Foodbank says hunger in Australia an election priority

Australia’s largest food relief organisation, Foodbank, has called on all sides of politics to ensure vulnerable families – especially those struggling to put food on their tables – are not forgotten in the lead-up to the federal election and beyond.

“This election presents an opportunity for our political leaders to acknowledge that Australia has a hunger problem, and commit to a long-term plan to do something meaningful about it,” Foodbank Australia CEO, Brianna Casey said today.

Foodbank currently provides food relief to more than 710,000 Australians each month, a quarter of whom are under the age of 19. The organisation’s latest research reveals that a startling 4 million Australians experienced food insecurity last year.

“While the circumstances that led them to their situations might be markedly different, what unites food insecure Australians is an overwhelming sense of helplessness” Casey said. “This election presents an opportunity for our political leaders to deliver hope to hungry Australians by uniting on an enduring policy legacy that will benefit generations to come”.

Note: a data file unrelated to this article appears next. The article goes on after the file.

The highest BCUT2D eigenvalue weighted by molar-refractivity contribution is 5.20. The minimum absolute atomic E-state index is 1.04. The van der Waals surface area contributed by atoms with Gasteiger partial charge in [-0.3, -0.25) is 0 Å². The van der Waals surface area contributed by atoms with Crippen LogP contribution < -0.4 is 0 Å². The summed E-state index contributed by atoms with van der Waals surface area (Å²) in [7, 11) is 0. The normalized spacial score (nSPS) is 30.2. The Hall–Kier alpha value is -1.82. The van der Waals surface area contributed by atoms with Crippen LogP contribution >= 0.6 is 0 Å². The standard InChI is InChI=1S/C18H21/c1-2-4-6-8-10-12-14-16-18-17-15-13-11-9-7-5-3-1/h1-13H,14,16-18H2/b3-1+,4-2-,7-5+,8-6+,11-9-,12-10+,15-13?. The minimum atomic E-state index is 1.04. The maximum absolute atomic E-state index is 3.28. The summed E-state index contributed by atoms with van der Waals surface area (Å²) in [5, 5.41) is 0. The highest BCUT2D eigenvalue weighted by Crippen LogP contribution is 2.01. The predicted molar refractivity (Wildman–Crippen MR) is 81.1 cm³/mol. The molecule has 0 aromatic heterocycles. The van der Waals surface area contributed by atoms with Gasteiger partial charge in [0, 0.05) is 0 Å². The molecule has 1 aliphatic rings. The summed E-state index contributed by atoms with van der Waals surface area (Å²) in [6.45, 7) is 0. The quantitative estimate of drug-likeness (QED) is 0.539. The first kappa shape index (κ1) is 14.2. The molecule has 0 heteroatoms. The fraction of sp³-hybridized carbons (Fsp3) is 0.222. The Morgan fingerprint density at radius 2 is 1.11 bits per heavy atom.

Foodbank has warned that current duelling over tax breaks could distract from the very real problem facing so many Australians right now – uncertainty over where their next meal is coming from and the stigma and shame experienced when sending their children off to school with an empty lunchbox.

“The time has come to stop the short-term, band-aid solutions to hunger in Australia and deliver the country’s first ever National Food Security Strategy,” Ms Casey said. “We want 2019 to be the year we turn a corner as a nation and deliver outcomes capable of ensuring all Australians can live with dignity and have access to sufficient, safe and nutritious food.”

“There is not an electorate in this country that is not touched by food insecurity. It affects families, students, the elderly and people with disabilities. Almost half are employed and, most heartbreaking of all, 22% are children. In fact, children are more likely to be food insecure than adults in Australia today,” she explained.

“There is currently no cohesive federal policy platform or meaningful long-term funding underpinning the goal of individual food security in Australia,” Ms Casey went on to say. “In the absence of government action, we have started the process and call on an election commitment to develop a long-term policy that will ensure zero hunger by 2030.”